Also, be careful about projecting your own childhood experience. Your daughter’s is entirely different and she needs you to believe in her.

  6. “Visualizing success” – what a great way to put it. I do that, too, but wasn’t aware of it until you said it. It’s the secret to confidence and trust. You’ve just made it easier to explain to the parents I teach. Definitely sharing this one! Thank you!

  7. avatar Melanie Murrish says:

    Janet, thank you for writing this. I have this exact attitude of people pleasing and not wanting to upset my “highly sensitive” eight year old…..yes, eight year old and she is still dictating what cup/cutlery she has, co-sleeping with 1000 soft toys and staying up until she is dead on her feet ( although she does this in the sweetest manner; oscar nominated actors have nothing on her). I’m absolutely dumbfounded at myself after reading this! I actually feel duped, but torn between listening to her sensitivities and getting some sort of normality back in our lives. I have a 12 year old too but she is not like this. Any advice as it seems what I’ve read is aimed at toddlers? Thanks.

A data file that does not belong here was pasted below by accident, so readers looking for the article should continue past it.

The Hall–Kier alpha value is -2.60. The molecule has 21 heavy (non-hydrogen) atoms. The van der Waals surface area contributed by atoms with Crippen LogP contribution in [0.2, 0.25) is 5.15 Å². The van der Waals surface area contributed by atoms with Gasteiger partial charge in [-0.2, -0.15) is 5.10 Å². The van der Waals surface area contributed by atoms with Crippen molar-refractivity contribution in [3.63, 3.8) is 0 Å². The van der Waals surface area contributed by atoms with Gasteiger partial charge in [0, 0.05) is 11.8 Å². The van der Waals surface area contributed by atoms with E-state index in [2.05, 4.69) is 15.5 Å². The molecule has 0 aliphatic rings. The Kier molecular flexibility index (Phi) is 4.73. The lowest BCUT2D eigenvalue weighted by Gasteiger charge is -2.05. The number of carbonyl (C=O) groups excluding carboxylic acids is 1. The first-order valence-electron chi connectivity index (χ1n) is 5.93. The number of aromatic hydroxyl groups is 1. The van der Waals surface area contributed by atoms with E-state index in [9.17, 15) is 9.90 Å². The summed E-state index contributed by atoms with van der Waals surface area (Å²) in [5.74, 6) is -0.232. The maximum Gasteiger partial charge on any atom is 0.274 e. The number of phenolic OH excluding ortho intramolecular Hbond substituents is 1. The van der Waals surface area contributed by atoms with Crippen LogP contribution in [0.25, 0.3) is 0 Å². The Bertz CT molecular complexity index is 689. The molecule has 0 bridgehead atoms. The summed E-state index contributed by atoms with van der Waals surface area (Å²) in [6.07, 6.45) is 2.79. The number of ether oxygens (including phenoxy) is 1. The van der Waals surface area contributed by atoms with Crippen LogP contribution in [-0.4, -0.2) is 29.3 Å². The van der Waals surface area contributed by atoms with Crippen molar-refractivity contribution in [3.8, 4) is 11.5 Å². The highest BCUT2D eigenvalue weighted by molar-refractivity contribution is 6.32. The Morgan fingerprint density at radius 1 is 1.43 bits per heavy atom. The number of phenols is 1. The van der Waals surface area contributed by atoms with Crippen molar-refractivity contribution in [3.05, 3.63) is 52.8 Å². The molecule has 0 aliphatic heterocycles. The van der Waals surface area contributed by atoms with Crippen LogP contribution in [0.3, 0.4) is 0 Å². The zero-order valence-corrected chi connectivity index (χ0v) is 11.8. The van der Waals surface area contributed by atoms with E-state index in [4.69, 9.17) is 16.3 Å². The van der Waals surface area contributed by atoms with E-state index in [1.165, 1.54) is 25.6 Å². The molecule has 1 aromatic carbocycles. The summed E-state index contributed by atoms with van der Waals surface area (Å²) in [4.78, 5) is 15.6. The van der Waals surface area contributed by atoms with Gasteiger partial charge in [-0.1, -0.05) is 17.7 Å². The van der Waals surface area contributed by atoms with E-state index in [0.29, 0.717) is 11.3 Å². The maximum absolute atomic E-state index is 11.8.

1. The guidelines remain the same: set limits confidently and welcome your daughter to vent her feelings about them. Regarding the cutlery and all the stuffed animals in your bed, just say a kind “no” and allow her to cry or howl about that. Intense children have a strong need to be able to vent their feelings, sometimes several times a day! This is normal and healthy for them. Making these adjustments in your approach will help her release her impulse to control you and free her up to be a much happier child. You can do this!

  8. Well… that’s me, I’m a people pleaser – in my case, it comes with a big lack of confidence that i’m trying to work on.